77. Van Wagner CE. 1987. Development and structure of the Canadian forest fire weather index system. Ontario Forest Technical Report 35. Canadian Forest Service, OttawaGoogle Scholar
  78. Viereck LA. 1970. Forest succession and soil development next to Chena River in interior Alaska. Arct Antarct Alp Res 2: 1–26.Google Scholar
  79. Viereck LA, Van Cleve K. 1984. Some aspects of vegetation and temperature relationships in the Alaska Taiga. In: McBeath JH, Ed. The potential effects of carbon dioxide-induced climatic changes in Alaska. Fairbanks: School of Agriculture and Land Resources Management, University of Alaska. p 129–42, Misc. Pub. 83-1Google Scholar
  80. Viereck LA, Johnston WF. 1990. Black Spruce. Burns RM, Honkala BH. editors. Silvics of North America, vol 1. USDA-Forest Service, District of Columbia, p 227–37.Google Scholar
  81. Vogel JG. 2004. Carbon cycling in three mature black spruce (Picea mariana [Mill.] B.S.P.) forests in interior Alaska. PhD Dissertation, University of Alaska, FairbanksGoogle Scholar
  82. Vogel JG, Valentine DW, Ruess RW. 2005. Soil and root respiration in mature Alaskan black spruce forests that vary in soil organic matter decomposition rates. Can J For Res 35:161–74.CrossRefGoogle Scholar
  83. Vogel JG, Bond-Lamberty BP, E.A.G S, Gower ST, Mack MM, O’Connell KEB, Valentine DW, Ruess RW. 2008. Carbon allocation in boreal black spruce forests across regions varying in soil temperature and precipitation. Glob Chang Biol 14:1–14.CrossRefGoogle Scholar
  84. Wang C, Bond-Lamberty B, Gower ST. 2003. Carbon distribution of a well- and poorly-drained black spruce fire chronosequence. Glob Chang Biol 9:1–14.CrossRefGoogle Scholar
  85. Way DA, Sage RF. 2008. Elevated growth temperatures reduce the carbon gain of black spruce [Picea mariana (Mill.) B.S.P.]. Glob Chang Biol 14:624–36.CrossRefGoogle Scholar
  86. White JD, Koepke BE, Swanson DK. 2002. Soil survey of North Star area, Alaska. Natural Resource Conservation Service. USDA.Google Scholar
  87. Wilmking M, Juday GP, Barber VA, Zald HSJ. 2004. Recent climate warming forces contrasting growth responses of white spruce at treeline in Alaska through temperature thresholds. Glob Chang Biol 10:1724–36.CrossRefGoogle Scholar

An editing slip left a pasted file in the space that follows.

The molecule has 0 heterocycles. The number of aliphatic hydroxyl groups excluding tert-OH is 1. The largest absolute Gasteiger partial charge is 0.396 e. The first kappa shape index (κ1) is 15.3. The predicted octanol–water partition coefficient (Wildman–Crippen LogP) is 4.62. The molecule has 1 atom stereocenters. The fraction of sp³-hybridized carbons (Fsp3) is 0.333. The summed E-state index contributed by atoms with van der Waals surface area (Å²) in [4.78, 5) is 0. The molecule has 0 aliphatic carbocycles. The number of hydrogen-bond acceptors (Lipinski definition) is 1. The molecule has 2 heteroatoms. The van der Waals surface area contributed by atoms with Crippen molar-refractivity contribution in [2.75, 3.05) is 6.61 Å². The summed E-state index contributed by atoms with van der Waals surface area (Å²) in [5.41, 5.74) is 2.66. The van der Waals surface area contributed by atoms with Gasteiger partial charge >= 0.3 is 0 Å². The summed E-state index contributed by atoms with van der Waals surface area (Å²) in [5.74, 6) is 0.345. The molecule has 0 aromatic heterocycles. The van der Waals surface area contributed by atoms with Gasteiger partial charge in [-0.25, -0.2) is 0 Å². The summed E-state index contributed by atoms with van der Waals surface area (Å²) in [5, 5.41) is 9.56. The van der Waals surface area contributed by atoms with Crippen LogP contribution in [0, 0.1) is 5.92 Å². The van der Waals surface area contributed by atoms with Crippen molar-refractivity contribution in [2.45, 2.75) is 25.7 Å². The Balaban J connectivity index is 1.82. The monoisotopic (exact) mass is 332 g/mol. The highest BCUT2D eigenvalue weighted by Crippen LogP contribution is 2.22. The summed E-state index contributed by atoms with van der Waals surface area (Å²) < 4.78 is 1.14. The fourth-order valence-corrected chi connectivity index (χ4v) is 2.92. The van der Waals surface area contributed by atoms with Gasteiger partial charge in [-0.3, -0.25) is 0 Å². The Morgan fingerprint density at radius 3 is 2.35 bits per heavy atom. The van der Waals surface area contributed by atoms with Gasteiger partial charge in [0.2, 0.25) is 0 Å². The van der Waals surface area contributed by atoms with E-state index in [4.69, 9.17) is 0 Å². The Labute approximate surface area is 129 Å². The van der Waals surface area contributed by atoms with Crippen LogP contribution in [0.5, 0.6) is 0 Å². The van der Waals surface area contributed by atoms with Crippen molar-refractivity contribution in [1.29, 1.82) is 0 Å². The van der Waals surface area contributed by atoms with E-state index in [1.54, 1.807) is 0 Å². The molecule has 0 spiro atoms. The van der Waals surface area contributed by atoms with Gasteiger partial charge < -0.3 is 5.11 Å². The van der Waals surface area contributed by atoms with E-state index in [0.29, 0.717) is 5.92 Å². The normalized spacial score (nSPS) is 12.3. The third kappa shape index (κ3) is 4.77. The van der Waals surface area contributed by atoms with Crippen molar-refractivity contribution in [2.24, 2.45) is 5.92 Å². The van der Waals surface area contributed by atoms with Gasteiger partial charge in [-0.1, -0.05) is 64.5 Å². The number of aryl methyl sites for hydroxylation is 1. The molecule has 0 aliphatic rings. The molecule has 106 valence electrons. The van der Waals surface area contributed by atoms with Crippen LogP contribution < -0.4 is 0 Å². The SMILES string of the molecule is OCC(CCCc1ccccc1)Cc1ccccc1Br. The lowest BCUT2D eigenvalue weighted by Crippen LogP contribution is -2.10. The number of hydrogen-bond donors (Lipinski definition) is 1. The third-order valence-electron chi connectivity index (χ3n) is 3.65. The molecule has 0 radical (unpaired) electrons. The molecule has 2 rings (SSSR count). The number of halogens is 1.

88. Yarie J. 1981. Forest fire cycles and life tables: a case study from interior Alaska. Can J For Res 11:554–62.CrossRefGoogle Scholar
  89. Yarie J, Billings S. 2002. Carbon balance of the taiga forest within Alaska: present and future. Can J For Res 32:757–67.CrossRefGoogle Scholar
  90. Yarie J, Van Cleve K. 1986. Interaction of temperature, moisture, and soil chemistry in controlling nutrient cycling and ecosystem development in the taiga of Alaska. Van Cleve K, Chapin FS III, Flanagan PW, Viereck LA, Dyrness CT. editors. Forest ecosystems in the Alaskan taiga: a synthesis of structure and function. New York, NY: Springer, pp 160–89.Google Scholar
  91. Yarie J, Kane ES, Mack MM. 2007. Aboveground biomass equations for the trees of interior Alaska. Agricultural and Forestry Experiment Station, Bulletin 115. Fairbanks: University of Alaska Press, University of Alaska. p 15Google Scholar
  92. Yoshikawa K, Bolton WR, Romanovsky VE, Fukuda M, Hinzman LD. 2002. Impacts of wildfire on the permafrost in the boreal forests of interior Alaska—art. no. 8148. J Geophys Res 108:8148.CrossRefGoogle Scholar

Copyright information

© Springer Science+Business Media, LLC 2009

Authors and Affiliations

  1. 1.Center for Water SciencesMichigan State UniversityEast LansingUSA
  2. 2.Department of BotanyUniversity of FloridaGainesvilleUSA

Personalised recommendations